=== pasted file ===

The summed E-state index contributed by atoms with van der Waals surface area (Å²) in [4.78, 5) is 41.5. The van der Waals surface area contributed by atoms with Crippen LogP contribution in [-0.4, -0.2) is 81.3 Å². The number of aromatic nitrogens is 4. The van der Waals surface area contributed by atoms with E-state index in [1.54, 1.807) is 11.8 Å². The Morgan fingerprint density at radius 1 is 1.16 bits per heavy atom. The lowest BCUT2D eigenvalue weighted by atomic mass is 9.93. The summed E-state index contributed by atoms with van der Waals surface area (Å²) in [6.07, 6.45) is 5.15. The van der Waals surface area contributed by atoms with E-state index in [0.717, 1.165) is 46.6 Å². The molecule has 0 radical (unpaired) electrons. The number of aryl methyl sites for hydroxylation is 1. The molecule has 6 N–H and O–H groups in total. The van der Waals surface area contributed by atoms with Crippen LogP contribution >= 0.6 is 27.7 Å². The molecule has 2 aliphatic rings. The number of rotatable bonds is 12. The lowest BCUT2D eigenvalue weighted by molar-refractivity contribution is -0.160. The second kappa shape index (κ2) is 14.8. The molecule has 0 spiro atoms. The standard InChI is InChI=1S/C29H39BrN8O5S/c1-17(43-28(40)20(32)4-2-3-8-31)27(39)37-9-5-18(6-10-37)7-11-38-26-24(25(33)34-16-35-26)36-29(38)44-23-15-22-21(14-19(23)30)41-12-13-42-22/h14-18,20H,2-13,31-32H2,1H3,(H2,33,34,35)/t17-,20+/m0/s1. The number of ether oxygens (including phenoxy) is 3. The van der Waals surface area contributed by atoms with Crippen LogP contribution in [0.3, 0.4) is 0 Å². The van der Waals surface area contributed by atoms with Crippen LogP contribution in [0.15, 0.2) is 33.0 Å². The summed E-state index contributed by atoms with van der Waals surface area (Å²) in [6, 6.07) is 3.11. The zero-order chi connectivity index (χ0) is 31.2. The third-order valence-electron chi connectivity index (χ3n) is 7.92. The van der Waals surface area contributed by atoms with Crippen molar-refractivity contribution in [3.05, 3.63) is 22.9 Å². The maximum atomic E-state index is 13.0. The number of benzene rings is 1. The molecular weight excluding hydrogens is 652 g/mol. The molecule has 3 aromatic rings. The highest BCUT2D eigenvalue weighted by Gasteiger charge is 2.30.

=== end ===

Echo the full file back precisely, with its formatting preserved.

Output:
The summed E-state index contributed by atoms with van der Waals surface area (Å²) in [4.78, 5) is 41.5. The van der Waals surface area contributed by atoms with Crippen LogP contribution in [-0.4, -0.2) is 81.3 Å². The number of aromatic nitrogens is 4. The van der Waals surface area contributed by atoms with E-state index in [1.54, 1.807) is 11.8 Å². The Morgan fingerprint density at radius 1 is 1.16 bits per heavy atom. The lowest BCUT2D eigenvalue weighted by atomic mass is 9.93. The summed E-state index contributed by atoms with van der Waals surface area (Å²) in [6.07, 6.45) is 5.15. The van der Waals surface area contributed by atoms with E-state index in [0.717, 1.165) is 46.6 Å². The molecule has 0 radical (unpaired) electrons. The number of aryl methyl sites for hydroxylation is 1. The molecule has 6 N–H and O–H groups in total. The van der Waals surface area contributed by atoms with Crippen LogP contribution >= 0.6 is 27.7 Å². The molecule has 2 aliphatic rings. The number of rotatable bonds is 12. The lowest BCUT2D eigenvalue weighted by molar-refractivity contribution is -0.160. The second kappa shape index (κ2) is 14.8. The molecule has 0 spiro atoms. The standard InChI is InChI=1S/C29H39BrN8O5S/c1-17(43-28(40)20(32)4-2-3-8-31)27(39)37-9-5-18(6-10-37)7-11-38-26-24(25(33)34-16-35-26)36-29(38)44-23-15-22-21(14-19(23)30)41-12-13-42-22/h14-18,20H,2-13,31-32H2,1H3,(H2,33,34,35)/t17-,20+/m0/s1. The number of ether oxygens (including phenoxy) is 3. The van der Waals surface area contributed by atoms with Crippen LogP contribution in [0.3, 0.4) is 0 Å². The van der Waals surface area contributed by atoms with Crippen LogP contribution in [0.15, 0.2) is 33.0 Å². The summed E-state index contributed by atoms with van der Waals surface area (Å²) in [6, 6.07) is 3.11. The zero-order chi connectivity index (χ0) is 31.2. The third-order valence-electron chi connectivity index (χ3n) is 7.92. The van der Waals surface area contributed by atoms with Crippen molar-refractivity contribution in [3.05, 3.63) is 22.9 Å². The maximum atomic E-state index is 13.0. The number of benzene rings is 1. The molecular weight excluding hydrogens is 652 g/mol. The molecule has 3 aromatic rings. The highest BCUT2D eigenvalue weighted by Gasteiger charge is 2.30.